4. A happy, peaceful, prosperous family is a great blessing of God on good men (Ps 112:1-10).


6 As the valleys are they spread forth, as gardens by the river’s side, as the trees of lign aloes which the LORD hath planted, and as cedar trees beside the waters.

  1. Extensive and fruitful, Israel’s tents and tabernacles are compared to prosperity of valleys.
  2. Gardens by a river’s side, as Balaam had seen by the Euphrates, described Israel’s prosperity.
  3. Lign aloes, even those growing wild, yield a fragrant and precious spice (Ps 45:8; Prov 7:17).
  4. Mighty cedars well watered were magnificent trees, like Israel (Ps 92:12-14; Ezek 31:3-4).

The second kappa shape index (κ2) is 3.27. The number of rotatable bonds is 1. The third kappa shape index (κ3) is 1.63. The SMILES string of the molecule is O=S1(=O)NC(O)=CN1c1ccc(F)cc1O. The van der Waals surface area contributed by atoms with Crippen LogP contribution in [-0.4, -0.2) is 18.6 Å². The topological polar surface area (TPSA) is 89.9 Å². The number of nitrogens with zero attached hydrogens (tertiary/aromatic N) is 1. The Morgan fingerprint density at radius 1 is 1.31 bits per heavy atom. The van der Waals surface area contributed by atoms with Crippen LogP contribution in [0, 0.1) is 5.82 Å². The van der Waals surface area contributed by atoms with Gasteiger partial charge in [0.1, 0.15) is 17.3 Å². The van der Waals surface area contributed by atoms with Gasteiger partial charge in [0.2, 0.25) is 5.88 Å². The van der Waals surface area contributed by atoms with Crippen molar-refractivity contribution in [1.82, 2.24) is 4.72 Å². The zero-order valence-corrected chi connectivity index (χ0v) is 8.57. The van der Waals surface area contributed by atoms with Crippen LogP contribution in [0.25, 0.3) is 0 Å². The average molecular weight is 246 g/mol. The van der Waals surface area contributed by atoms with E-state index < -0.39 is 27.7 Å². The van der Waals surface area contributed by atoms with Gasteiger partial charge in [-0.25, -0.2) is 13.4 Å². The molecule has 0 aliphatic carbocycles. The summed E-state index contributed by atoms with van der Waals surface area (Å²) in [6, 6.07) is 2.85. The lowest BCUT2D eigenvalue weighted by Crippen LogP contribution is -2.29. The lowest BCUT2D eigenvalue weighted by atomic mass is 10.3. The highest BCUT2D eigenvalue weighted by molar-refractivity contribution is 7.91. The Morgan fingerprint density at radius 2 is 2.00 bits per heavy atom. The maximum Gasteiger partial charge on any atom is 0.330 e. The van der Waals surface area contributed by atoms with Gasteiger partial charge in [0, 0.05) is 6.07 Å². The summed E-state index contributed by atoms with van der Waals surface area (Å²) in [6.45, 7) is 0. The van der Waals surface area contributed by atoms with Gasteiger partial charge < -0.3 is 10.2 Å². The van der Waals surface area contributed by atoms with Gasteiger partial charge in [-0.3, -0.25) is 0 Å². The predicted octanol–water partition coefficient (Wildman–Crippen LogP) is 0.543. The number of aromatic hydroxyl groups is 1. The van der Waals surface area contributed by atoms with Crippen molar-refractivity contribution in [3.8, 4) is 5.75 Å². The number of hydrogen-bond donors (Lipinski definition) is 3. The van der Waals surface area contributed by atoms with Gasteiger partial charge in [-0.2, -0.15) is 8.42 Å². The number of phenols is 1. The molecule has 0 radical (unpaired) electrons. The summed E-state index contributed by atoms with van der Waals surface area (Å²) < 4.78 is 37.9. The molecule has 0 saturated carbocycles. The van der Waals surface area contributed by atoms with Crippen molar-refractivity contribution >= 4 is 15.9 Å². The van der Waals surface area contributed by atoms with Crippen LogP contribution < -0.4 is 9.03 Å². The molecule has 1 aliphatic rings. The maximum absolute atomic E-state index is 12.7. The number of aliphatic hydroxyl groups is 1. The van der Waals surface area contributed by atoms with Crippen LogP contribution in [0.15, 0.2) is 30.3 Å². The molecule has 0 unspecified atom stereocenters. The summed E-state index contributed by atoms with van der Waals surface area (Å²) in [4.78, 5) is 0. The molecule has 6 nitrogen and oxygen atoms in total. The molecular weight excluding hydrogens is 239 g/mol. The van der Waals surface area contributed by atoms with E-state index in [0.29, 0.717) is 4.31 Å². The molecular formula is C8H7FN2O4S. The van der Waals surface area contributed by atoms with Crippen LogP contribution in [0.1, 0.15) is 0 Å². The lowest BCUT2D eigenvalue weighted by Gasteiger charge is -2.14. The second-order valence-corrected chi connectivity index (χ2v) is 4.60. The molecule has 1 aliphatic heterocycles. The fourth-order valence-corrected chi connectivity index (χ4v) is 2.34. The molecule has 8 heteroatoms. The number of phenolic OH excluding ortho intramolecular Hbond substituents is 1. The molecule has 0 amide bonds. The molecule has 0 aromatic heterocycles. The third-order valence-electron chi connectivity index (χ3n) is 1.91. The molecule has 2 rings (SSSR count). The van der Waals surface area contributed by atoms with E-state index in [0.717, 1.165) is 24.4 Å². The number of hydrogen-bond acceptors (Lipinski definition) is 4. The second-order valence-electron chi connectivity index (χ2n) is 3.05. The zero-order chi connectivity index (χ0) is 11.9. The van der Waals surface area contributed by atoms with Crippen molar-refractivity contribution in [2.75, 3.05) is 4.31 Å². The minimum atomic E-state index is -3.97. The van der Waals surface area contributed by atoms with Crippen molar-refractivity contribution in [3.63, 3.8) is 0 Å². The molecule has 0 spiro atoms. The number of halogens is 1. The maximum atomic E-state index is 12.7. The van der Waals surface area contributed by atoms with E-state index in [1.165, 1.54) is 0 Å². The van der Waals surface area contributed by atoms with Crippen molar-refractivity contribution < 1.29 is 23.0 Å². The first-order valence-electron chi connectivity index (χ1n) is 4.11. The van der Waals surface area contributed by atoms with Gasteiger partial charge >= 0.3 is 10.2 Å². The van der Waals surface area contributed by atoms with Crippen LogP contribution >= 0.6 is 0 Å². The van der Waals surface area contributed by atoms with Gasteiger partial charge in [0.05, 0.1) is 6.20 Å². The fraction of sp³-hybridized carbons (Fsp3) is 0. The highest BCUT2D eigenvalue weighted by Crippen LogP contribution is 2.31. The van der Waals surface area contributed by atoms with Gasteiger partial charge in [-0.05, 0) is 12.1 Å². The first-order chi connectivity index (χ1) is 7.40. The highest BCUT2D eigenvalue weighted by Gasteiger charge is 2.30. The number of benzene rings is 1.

7 He shall pour the water out of his buckets, and his seed shall be in many waters, and his king shall be higher than Agag, and his kingdom shall be exalted.

  1. We understand this pouring water out of buckets metaphorically as a very numerous progeny.
    1. We know this is a scriptural figure of speech (Prov 5:15-18; Isaiah 48:1; Psalm 68:26).
    2. We choose a metaphor: the Spirit called them parables (Nu 23:7,18; 24:3,15,20,21,23).
    3. We choose a metaphor, for the blessing progresses upward to a king, not to agriculture.
    4. God rewards His church with families (Ps 107:41; 112:1-2; 127:3-5; 128:1-6; 144:11-15).
  2. The seed of Israel is in many waters, especially blessing all nations of the earth in Christ.
  3. Though Saul and Samuel destroyed Agag, and David was greater, yet Christ was greater yet.
    1. Agag, the title of the king of the Amalekites, was the area’s highest ruler (Num 24:20).